Tuesday, October 17, 2006

Denial of Entry: Rice's Probe and the Israeli Administration

Rima Merriman, The Electronic Intifada, 17 October 2006
(Rima Merriman is a Palestinian-American living in Ramallah in the occupied West Bank)

"The good news that Condoleezza Rice "wants the Israeli government to explain restrictions on Palestinian-Americans traveling on U.S. passports in Israel and the Palestinian territories" spread like wildfire in the occupied Palestinian territories. Rice has apparently listened to something from the Palestinian side!

Maybe she saw the ads that the Palestinian grassroots Campaign for the Right of Entry/Re-Entry into the oPt had placed in all the local papers during her most recent visit - a photograph of her and Abbas with the caption "Wish we could be there to help you!", meaning that Americans, and Palestinian-Americans especially, are being denied entry to the oPt, and so are also denied the opportunity to play a role in the peacemaking she was seeking.

But elation must be tempered with caution, because the experience of Palestinians with the Israeli government from whom Rice is asking "an explanation" is never straightforward. The Israeli government's response so far is as follows:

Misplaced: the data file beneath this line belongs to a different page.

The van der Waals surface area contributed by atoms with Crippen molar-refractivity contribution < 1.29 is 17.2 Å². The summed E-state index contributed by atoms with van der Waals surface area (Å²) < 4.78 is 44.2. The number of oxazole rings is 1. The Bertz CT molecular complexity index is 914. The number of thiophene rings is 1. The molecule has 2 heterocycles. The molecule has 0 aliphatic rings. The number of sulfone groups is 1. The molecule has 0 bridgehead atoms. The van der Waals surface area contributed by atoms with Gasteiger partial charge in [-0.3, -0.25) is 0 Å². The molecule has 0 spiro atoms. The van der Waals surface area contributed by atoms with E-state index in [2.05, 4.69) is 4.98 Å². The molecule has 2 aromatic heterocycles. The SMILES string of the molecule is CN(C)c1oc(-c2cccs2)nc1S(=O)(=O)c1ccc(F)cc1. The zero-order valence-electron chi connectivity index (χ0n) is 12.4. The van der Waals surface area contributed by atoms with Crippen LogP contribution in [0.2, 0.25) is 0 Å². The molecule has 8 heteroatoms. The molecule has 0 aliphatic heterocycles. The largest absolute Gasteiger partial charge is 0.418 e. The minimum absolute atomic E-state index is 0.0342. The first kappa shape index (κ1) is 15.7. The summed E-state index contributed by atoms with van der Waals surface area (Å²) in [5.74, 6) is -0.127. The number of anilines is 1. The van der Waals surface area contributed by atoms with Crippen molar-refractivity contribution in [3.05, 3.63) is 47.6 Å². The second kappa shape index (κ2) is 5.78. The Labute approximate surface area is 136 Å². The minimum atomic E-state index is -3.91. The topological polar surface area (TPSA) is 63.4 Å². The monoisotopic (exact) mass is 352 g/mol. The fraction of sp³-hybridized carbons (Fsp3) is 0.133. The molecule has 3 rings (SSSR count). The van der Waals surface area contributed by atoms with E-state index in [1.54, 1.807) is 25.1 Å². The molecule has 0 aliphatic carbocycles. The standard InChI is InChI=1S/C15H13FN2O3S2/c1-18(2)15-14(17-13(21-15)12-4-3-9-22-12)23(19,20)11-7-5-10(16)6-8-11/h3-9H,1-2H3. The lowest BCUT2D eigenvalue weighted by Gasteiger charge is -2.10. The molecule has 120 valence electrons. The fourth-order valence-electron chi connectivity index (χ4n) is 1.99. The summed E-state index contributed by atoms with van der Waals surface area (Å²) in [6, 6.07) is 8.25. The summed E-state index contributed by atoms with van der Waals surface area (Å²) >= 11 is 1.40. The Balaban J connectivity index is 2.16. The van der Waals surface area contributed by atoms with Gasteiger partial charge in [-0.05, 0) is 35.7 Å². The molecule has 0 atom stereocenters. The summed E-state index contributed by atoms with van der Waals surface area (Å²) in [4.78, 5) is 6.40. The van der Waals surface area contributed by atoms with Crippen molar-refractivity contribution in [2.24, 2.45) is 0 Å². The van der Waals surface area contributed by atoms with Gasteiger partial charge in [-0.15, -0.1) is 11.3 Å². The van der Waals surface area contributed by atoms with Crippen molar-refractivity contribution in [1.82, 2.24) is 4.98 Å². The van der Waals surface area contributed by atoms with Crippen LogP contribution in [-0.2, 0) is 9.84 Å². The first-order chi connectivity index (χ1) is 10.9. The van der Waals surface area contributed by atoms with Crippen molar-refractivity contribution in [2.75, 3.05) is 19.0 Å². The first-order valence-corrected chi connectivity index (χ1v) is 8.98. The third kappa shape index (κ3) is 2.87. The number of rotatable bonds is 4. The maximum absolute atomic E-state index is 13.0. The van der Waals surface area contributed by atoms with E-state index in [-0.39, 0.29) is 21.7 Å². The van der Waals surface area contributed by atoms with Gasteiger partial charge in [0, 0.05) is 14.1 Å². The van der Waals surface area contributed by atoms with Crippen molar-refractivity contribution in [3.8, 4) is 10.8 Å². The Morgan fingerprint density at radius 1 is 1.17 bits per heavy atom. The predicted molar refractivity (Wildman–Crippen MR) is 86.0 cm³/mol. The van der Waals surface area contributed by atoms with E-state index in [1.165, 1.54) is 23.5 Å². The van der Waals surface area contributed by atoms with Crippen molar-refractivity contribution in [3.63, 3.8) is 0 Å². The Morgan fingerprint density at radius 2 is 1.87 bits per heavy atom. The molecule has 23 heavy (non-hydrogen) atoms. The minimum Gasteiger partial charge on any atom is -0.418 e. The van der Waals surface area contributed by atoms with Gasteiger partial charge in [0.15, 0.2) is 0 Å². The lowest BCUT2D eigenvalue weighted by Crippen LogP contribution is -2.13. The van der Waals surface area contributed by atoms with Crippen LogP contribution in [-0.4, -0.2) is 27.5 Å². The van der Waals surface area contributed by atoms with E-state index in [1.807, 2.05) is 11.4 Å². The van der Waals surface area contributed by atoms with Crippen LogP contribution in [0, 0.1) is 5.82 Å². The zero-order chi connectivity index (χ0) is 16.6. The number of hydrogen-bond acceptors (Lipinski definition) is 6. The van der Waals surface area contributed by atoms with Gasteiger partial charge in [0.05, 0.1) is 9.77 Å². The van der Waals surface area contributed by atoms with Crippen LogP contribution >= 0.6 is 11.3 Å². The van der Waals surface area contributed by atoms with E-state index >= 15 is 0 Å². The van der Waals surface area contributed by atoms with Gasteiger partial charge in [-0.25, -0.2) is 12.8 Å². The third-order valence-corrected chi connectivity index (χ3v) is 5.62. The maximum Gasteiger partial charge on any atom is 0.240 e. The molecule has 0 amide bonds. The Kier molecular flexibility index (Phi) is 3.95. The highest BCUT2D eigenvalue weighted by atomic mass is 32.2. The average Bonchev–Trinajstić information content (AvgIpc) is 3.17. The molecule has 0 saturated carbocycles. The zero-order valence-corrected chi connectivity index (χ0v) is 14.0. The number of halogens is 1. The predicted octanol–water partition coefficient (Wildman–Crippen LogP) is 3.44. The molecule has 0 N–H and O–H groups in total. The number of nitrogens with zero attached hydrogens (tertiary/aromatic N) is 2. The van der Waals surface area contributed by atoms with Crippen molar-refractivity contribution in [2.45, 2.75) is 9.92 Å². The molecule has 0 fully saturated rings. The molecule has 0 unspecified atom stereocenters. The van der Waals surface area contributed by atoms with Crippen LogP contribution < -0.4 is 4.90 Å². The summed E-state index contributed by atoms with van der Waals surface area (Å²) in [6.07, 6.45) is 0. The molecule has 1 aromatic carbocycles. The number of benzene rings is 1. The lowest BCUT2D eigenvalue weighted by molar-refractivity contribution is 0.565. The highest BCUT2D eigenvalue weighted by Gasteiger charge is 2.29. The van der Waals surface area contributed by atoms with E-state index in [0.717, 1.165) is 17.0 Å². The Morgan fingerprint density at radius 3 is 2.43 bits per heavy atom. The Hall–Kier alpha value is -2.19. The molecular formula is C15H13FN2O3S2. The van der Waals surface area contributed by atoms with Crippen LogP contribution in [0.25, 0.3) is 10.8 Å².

"We are aware of this issue, and we are looking into it at senior levels," an Israeli official said yesterday. "We are waiting to receive additional information from the administration."

It sounds reasonable and measured. It's as though they are talking about a computer glitch: "We are aware of the problem; we are looking into it." We are being led to believe that it is "an administrative" issue that has nothing to do with the government - some kind of bureaucratic misunderstanding.

It's been clear from the start that the reason behind the visa denial policy about which the Israeli government is now collecting "additional information" from its administration was motivated politically.

The policy is meant to put pressure on the Hamas-led government and to punish Palestinians generally, as the majority of foreign passport holders who are denied entry have family connections in the oPt, and they and their families are very, very unhappy. Another end Israel means to achieve through this policy is to isolate the West Bank in various ways: There are few internationals in the West Bank to witnesses Israeli aggressions, little or no international expertise to develop education, business, health or government.

If all this would come out in Rice's probe, perhaps the US would pressure Israel to ease these restrictions not just for its nationals, but also for all internationals (and especially Palestinian expatriate nationals) who wish to visit or reside in the oPT for legitimate reasons."

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